CHIARA AMATO | The Teatro della Contraddizione in Milan is a very intimate space, made up of a foyer and a small and spartan room in its structure, located below street level. For this set-up, there is no real staircase for the seats, and the stage, located at the level of the spectators, allows total immersion in the theatrical action, without ever a mediating distance. The Company and Cultural Association, directed by Marco Maria Linzi, has always been dedicated to the creation of research theater shows and the development of a theater school, until opening this venue in the Porta Romana area in 2000.
In this setting, the show The Eclipse of Reason by Allen's Line made its debut in Italy for only two dates, under the direction of Julyen Hamilton. The British artist, for over forty years, in addition to being a performer of his shows, teaches dance and is dedicated to poetry, trying to blend these aspects in his creations, using a generous dose of improvisation. In the totally black scene, five sticks hanging from above are positioned on the left, while on the right, on the ground, there are four fabrics of different patterns and five colored felt-tip pens.
Scattered across the space, the five dancers participating in the stage action (Paolo Cingolani, Claudia Pelliccia, Barbara Pereyra, Maya M. Carroll, Julyen Hamilton) are surrounded by a very warm light that comes from side spotlights. The costumes are extremely bare and black, but one detail already appears not negligible: the three women each wear, under the half-open shirt, a top of different colors (yellow, red and green) which then returns during the performance. Another characteristic that distinguishes the creation is that we are in the absence of musical elements: the only noises perceived are given by the movement of the feet on stage and by the sounds emitted by the mouths of the protagonists.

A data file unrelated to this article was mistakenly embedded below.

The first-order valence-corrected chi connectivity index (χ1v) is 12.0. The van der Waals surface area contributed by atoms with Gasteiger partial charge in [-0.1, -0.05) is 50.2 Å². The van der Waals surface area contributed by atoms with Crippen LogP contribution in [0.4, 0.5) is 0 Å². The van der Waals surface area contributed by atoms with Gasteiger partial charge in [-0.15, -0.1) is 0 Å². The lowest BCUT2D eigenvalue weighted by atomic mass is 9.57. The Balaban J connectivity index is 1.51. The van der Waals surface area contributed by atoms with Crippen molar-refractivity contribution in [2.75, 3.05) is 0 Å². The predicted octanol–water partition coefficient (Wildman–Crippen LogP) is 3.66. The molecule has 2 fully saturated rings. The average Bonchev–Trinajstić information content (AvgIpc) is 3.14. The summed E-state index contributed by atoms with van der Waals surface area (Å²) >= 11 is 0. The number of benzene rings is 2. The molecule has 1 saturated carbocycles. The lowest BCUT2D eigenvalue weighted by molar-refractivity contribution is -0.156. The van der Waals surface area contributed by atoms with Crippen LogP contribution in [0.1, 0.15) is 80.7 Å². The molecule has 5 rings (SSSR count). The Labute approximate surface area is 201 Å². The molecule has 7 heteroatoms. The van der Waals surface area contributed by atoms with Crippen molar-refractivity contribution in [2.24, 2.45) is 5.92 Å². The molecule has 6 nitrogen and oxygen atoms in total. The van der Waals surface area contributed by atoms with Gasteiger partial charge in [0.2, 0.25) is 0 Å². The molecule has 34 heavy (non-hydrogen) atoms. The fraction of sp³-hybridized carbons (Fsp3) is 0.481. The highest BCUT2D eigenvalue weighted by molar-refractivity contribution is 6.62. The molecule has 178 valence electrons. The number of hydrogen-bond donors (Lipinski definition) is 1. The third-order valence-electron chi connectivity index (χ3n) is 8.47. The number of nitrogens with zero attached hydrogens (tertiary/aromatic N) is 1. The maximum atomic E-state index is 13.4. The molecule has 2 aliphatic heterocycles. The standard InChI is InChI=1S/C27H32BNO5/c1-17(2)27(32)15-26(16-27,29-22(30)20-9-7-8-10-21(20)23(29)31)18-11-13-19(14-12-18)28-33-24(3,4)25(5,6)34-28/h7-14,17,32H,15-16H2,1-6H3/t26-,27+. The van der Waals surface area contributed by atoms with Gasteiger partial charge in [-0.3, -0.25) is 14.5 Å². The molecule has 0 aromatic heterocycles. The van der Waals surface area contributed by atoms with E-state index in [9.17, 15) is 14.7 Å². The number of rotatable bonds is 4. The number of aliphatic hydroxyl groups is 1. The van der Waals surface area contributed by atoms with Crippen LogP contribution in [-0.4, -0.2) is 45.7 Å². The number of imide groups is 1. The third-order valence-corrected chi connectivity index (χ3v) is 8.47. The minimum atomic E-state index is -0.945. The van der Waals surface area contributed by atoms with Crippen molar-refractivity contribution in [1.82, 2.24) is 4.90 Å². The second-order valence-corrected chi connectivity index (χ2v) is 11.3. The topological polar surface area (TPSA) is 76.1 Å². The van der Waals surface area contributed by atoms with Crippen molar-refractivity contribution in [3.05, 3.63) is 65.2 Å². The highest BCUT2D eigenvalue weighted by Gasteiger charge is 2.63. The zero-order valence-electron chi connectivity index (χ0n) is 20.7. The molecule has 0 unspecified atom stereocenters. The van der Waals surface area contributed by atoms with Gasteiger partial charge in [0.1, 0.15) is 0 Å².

The representation does not have a real plot or a protagonist, but it really brings out the collective ability to create a physical dramaturgy, the result of an evident very intense teamwork. The five performers begin to make very small movements, which on the one hand enhance the strong mastery of the body and on the other the use of improvisation. To underline it, the exchanges between them, in a confidential tone: 'What are you doing? I have no idea!', 'I like what I'm doing, can I continue?', 'How do you feel now?' to which the answer is always different. They give each other feedback on what is happening in an impromptu and, it seems, sincere way to be able to move forward. The gestures become wider while remaining precise, almost sacred, and recall the movements of the samurai with their katanas. Then another element quite present in the company's performances comes into play: sound. Beginning as a difficult breath, a solfeggio of vowels, an aching gasp, a whisper passed from ear to ear, and finally speaking. The sentences and the few dialogues are disconnected from each other and use different languages: jokes in English populate the scene, short monologues in Italian and songs in Spanish